Posted on Tue, August 11, 2009 by Jerusha Klemperer
4 Comments | Categories: Policy, School Food, Take Action,
Deborah Lehmann is an editor of School Lunch Talk, a blog about school food. She is currently studying economics and public policy at Brown University.
I get Google Alerts about blog posts and articles that mention school lunch, and lately the emails have had lots of links to stories about how to pack a healthy midday meal. Ive been getting alerts about everything from packable recipe ideas to the latest stylish lunch boxes. All of this reminds me that while more than 30 million students participate in the National School Lunch Program each year, another 20 million forgo cafeteria fare and bring lunch from home.
Many parents pack lunch for their children because they dont consider chicken nuggets a healthy meal. I dont either. But before you resolve to pack lunch for your child every day this year, think about this: one of the best ways to get better food into public school cafeterias is to put away the lunch box and become a loyal lunchroom customer.
Ive blogged before about how cafeterias operate much like restaurants. Since their revenue comes from a mixture of federal per-meal reimbursements and student dollars, cafeteria directors need to bring students into the lunch line to stay afloat. They do that by offering the foods kids like pizza, chicken nuggets, nachos and French fries. The hope is that students will look at the menu and say, Mom, I want to buy lunch today because the entree is popcorn chicken.
That means kids have a lot of power when it comes to determining whats for lunch at school. But it also means that parents have a lot of power. After all, parents are the ones who supply the lunch money. If parents and Im talking big groups of parents started using that power, cafeterias would probably be pretty receptive. If cafeterias had to cater to parents instead of kids, they probably wouldnt serve popcorn chicken.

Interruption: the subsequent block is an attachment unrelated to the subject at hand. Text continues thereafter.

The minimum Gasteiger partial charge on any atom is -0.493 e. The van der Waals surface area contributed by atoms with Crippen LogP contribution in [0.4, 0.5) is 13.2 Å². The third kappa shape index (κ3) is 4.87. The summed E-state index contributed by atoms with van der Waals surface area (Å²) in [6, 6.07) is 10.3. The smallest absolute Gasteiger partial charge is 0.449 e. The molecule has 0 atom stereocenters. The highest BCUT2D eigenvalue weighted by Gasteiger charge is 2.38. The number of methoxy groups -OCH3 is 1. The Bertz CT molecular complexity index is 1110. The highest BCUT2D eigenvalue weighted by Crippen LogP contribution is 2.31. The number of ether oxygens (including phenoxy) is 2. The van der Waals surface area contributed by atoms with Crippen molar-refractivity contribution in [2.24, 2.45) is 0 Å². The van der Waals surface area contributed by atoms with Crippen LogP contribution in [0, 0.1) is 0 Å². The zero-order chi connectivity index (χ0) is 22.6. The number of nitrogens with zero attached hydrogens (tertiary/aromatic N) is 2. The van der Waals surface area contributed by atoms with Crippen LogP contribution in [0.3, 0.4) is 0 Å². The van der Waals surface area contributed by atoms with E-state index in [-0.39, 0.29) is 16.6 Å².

So how do we get cafeterias to change their focus? Try organizing a group of parents and asking for changes to the school menu. Then have every member of the group pledge to buy lunch for the whole year. You might even offer to pay upfront not to put money on your childs declining balance, but actually to commit money to a years worth of meals. Unfortunately, the National School Lunch Program is set up to discourage risk-taking, since cafeteria directors fear that new, healthier items, in addition to being more expensive, will lead to
drops in student sales. A pledge or an upfront payment is a kind of insurance policy for your cafeteria. It takes the risk out of serving healthy food since it guarantees participation and the revenue that comes with it.
Yes, its easy enough to pack a lunch for your child if you dont approve of whats offered at school. But every packed lunch means less revenue for school lunch programs, and less revenue means less healthy food for the students who do eat lunch in the cafeteria. Whats more, the parents who pack lunch for their children out of health concerns are precisely the parents who care about good food. Without their voices, there is nobody to speak up for school lunch change.
School cafeterias operate by giving customers what they want. Right now, were allowing kids to be those customers. If parents can take back that buying power, well take one huge step to improving school food in America.